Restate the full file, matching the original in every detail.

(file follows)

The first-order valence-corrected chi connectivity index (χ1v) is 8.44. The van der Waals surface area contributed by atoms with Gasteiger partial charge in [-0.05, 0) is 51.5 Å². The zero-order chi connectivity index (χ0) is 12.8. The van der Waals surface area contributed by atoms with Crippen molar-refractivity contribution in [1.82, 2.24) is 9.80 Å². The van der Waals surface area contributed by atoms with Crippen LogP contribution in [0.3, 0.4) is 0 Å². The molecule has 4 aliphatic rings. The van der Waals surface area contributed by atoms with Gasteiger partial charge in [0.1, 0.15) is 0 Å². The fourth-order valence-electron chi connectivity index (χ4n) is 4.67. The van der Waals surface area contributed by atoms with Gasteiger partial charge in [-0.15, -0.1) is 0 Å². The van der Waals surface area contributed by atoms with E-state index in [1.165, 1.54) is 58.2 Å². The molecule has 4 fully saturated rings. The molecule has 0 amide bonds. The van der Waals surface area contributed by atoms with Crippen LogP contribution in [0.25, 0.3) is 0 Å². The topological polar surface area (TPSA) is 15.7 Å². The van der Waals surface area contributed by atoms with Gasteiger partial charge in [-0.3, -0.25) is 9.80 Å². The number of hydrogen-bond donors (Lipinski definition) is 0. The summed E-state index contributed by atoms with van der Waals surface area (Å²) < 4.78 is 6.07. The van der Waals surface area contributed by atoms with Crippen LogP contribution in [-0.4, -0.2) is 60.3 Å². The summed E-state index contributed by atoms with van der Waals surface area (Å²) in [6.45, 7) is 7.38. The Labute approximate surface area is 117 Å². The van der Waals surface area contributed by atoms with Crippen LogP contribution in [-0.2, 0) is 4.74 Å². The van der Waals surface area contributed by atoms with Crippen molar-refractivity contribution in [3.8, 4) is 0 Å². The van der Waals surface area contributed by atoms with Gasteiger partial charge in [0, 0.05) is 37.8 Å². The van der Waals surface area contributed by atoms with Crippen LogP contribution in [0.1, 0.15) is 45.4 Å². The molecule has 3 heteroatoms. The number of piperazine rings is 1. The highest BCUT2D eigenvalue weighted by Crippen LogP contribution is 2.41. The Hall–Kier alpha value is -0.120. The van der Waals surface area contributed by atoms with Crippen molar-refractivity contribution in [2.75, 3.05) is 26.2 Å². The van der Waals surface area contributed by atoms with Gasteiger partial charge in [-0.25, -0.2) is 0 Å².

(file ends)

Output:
The first-order valence-corrected chi connectivity index (χ1v) is 8.44. The van der Waals surface area contributed by atoms with Gasteiger partial charge in [-0.05, 0) is 51.5 Å². The zero-order chi connectivity index (χ0) is 12.8. The van der Waals surface area contributed by atoms with Crippen molar-refractivity contribution in [1.82, 2.24) is 9.80 Å². The van der Waals surface area contributed by atoms with Crippen LogP contribution in [0.3, 0.4) is 0 Å². The molecule has 4 aliphatic rings. The van der Waals surface area contributed by atoms with Gasteiger partial charge in [0.1, 0.15) is 0 Å². The fourth-order valence-electron chi connectivity index (χ4n) is 4.67. The van der Waals surface area contributed by atoms with Gasteiger partial charge in [-0.15, -0.1) is 0 Å². The van der Waals surface area contributed by atoms with E-state index in [1.165, 1.54) is 58.2 Å². The molecule has 4 fully saturated rings. The molecule has 0 amide bonds. The van der Waals surface area contributed by atoms with Crippen LogP contribution in [0.25, 0.3) is 0 Å². The topological polar surface area (TPSA) is 15.7 Å². The van der Waals surface area contributed by atoms with Gasteiger partial charge in [-0.3, -0.25) is 9.80 Å². The number of hydrogen-bond donors (Lipinski definition) is 0. The summed E-state index contributed by atoms with van der Waals surface area (Å²) < 4.78 is 6.07. The van der Waals surface area contributed by atoms with Crippen LogP contribution in [-0.4, -0.2) is 60.3 Å². The summed E-state index contributed by atoms with van der Waals surface area (Å²) in [6.45, 7) is 7.38. The Labute approximate surface area is 117 Å². The van der Waals surface area contributed by atoms with Crippen LogP contribution in [-0.2, 0) is 4.74 Å². The van der Waals surface area contributed by atoms with Crippen molar-refractivity contribution in [3.8, 4) is 0 Å². The van der Waals surface area contributed by atoms with Gasteiger partial charge in [0, 0.05) is 37.8 Å². The van der Waals surface area contributed by atoms with Crippen LogP contribution in [0.1, 0.15) is 45.4 Å². The molecule has 3 heteroatoms. The number of piperazine rings is 1. The highest BCUT2D eigenvalue weighted by Crippen LogP contribution is 2.41. The Hall–Kier alpha value is -0.120. The van der Waals surface area contributed by atoms with Crippen molar-refractivity contribution in [2.75, 3.05) is 26.2 Å². The van der Waals surface area contributed by atoms with Gasteiger partial charge in [-0.25, -0.2) is 0 Å².